Defendant was charged in an indictment with one count of aggravated child molestation, two counts of incest, and four counts of child molestation, for acts committed against his two minor daughters, Y. R. and A. P., and also a minor niece, M. L. The jury acquitted him of aggravated child molestation and one count of child molestation, but found him guilty of two counts of incest and three counts of child molestation. Two of those three counts of child molestation were merged with the two counts of incest. Defendant filed this direct appeal from the judgment and sentence. Held:
1. Defendant first enumerates the refusal of the trial court to give the following written request to charge: "The fact that one or more of the witnesses in this case is a child should not . . . bring any more weight or credit to her or their testimony In other words, the fact that a witness is a child does not make her or their testimony any more truthful than that of the defendant or anyone else testifying in this matter."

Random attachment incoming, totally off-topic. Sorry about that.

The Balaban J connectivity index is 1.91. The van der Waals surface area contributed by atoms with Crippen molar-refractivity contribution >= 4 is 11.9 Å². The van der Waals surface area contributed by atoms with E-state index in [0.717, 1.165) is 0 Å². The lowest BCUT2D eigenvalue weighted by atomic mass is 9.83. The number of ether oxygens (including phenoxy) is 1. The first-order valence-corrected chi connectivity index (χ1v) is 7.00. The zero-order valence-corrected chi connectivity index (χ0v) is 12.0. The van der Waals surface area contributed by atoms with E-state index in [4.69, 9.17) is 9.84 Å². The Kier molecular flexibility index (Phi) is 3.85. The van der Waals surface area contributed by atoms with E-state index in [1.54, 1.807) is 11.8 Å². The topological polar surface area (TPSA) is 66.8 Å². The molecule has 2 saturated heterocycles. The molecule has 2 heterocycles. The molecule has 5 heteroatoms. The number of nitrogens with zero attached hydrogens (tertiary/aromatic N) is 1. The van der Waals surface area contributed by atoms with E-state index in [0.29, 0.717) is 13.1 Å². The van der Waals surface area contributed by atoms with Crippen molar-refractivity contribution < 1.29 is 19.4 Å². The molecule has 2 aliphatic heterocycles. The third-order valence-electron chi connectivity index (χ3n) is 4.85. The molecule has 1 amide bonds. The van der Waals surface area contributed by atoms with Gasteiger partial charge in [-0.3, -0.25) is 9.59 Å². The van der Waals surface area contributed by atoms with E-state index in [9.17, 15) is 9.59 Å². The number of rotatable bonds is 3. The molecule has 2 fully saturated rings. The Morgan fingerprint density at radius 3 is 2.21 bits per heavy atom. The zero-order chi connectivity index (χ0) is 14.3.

"Notwithstanding the provisions of subsection (a) of [OCGA 24-9-5
], . . . in criminal cases involving child molestation, and in all other criminal cases in which a child was a victim of or a witness to any crime, any such child shall be Competent to testify, and his credibility shall be determined as provided in Article 4 of this chapter[, OCGA 24-9-80
]." OCGA 24-9-5
(b). Pursuant to OCGA 24-9-80
, the credibility of any witness is a matter to be determined by the jury under proper instructions from the court. Whether the circumstance that a witness is a child makes that child's testimony more truthful than that of the defendant is strictly a matter of credibility for the jury to determine, taking into consideration all other appropriate factors. See McIlwain v. State, 264 Ga. 382
, 383 (3) (445 SE2d 261
) and Fraser v. State, 143 Ga. 322 (5) (85 SE 124)
. In our view, defendant's request is not an accurate statement of the law and is argumentative, in that it erroneously charges that the credibility of each witness is the same in the eyes of the law. The correct proposition is that the rules for determining the credibility or believability of all the witnesses are the same. See Thomas v. State, 217 Ga. App. 720 (1)
, 721 (458 SE2d 897
). The trial court did not err in refusing to give this instruction.
J. Tom Morgan, District Attorney, Lee A. Mangone, Barbara B. Conroy, Assistant District Attorneys, for appellee.